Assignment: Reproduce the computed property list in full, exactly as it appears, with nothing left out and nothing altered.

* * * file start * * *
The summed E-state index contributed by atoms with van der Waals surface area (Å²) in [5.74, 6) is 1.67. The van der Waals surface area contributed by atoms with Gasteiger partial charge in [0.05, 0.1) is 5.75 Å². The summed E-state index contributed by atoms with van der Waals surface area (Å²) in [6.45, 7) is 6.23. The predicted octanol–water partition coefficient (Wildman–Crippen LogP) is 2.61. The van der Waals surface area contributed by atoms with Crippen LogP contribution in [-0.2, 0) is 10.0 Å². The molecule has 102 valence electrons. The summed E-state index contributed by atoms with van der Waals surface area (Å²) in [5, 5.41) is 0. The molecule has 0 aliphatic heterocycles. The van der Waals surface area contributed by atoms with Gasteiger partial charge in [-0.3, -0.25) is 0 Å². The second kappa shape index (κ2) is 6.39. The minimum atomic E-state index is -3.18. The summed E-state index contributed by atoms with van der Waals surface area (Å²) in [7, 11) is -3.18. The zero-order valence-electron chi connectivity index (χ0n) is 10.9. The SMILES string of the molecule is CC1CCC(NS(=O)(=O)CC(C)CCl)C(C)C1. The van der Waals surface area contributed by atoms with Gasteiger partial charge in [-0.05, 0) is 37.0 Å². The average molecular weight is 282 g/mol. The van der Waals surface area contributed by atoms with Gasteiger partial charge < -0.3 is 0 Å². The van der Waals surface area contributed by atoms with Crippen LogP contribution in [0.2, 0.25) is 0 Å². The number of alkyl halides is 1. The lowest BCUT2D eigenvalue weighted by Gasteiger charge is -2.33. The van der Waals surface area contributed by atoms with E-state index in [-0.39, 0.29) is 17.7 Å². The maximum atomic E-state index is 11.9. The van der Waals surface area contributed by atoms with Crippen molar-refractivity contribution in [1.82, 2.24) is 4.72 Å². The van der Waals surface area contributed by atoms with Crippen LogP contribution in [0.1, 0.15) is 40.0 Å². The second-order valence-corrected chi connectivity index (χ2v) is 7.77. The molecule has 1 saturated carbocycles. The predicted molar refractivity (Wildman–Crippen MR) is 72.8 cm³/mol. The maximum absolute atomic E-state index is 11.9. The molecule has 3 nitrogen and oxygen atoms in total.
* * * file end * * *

The summed E-state index contributed by atoms with van der Waals surface area (Å²) in [5.74, 6) is 1.67. The van der Waals surface area contributed by atoms with Gasteiger partial charge in [0.05, 0.1) is 5.75 Å². The summed E-state index contributed by atoms with van der Waals surface area (Å²) in [6.45, 7) is 6.23. The predicted octanol–water partition coefficient (Wildman–Crippen LogP) is 2.61. The van der Waals surface area contributed by atoms with Crippen LogP contribution in [-0.2, 0) is 10.0 Å². The molecule has 102 valence electrons. The summed E-state index contributed by atoms with van der Waals surface area (Å²) in [5, 5.41) is 0. The molecule has 0 aliphatic heterocycles. The van der Waals surface area contributed by atoms with Gasteiger partial charge in [-0.3, -0.25) is 0 Å². The second kappa shape index (κ2) is 6.39. The minimum atomic E-state index is -3.18. The summed E-state index contributed by atoms with van der Waals surface area (Å²) in [7, 11) is -3.18. The zero-order valence-electron chi connectivity index (χ0n) is 10.9. The SMILES string of the molecule is CC1CCC(NS(=O)(=O)CC(C)CCl)C(C)C1. The van der Waals surface area contributed by atoms with Gasteiger partial charge in [-0.05, 0) is 37.0 Å². The average molecular weight is 282 g/mol. The van der Waals surface area contributed by atoms with Gasteiger partial charge < -0.3 is 0 Å². The van der Waals surface area contributed by atoms with Crippen LogP contribution in [0.2, 0.25) is 0 Å². The number of alkyl halides is 1. The lowest BCUT2D eigenvalue weighted by Gasteiger charge is -2.33. The van der Waals surface area contributed by atoms with E-state index in [-0.39, 0.29) is 17.7 Å². The maximum atomic E-state index is 11.9. The van der Waals surface area contributed by atoms with Crippen molar-refractivity contribution in [1.82, 2.24) is 4.72 Å². The van der Waals surface area contributed by atoms with Crippen LogP contribution in [0.1, 0.15) is 40.0 Å². The second-order valence-corrected chi connectivity index (χ2v) is 7.77. The molecule has 1 saturated carbocycles. The predicted molar refractivity (Wildman–Crippen MR) is 72.8 cm³/mol. The maximum absolute atomic E-state index is 11.9. The molecule has 3 nitrogen and oxygen atoms in total.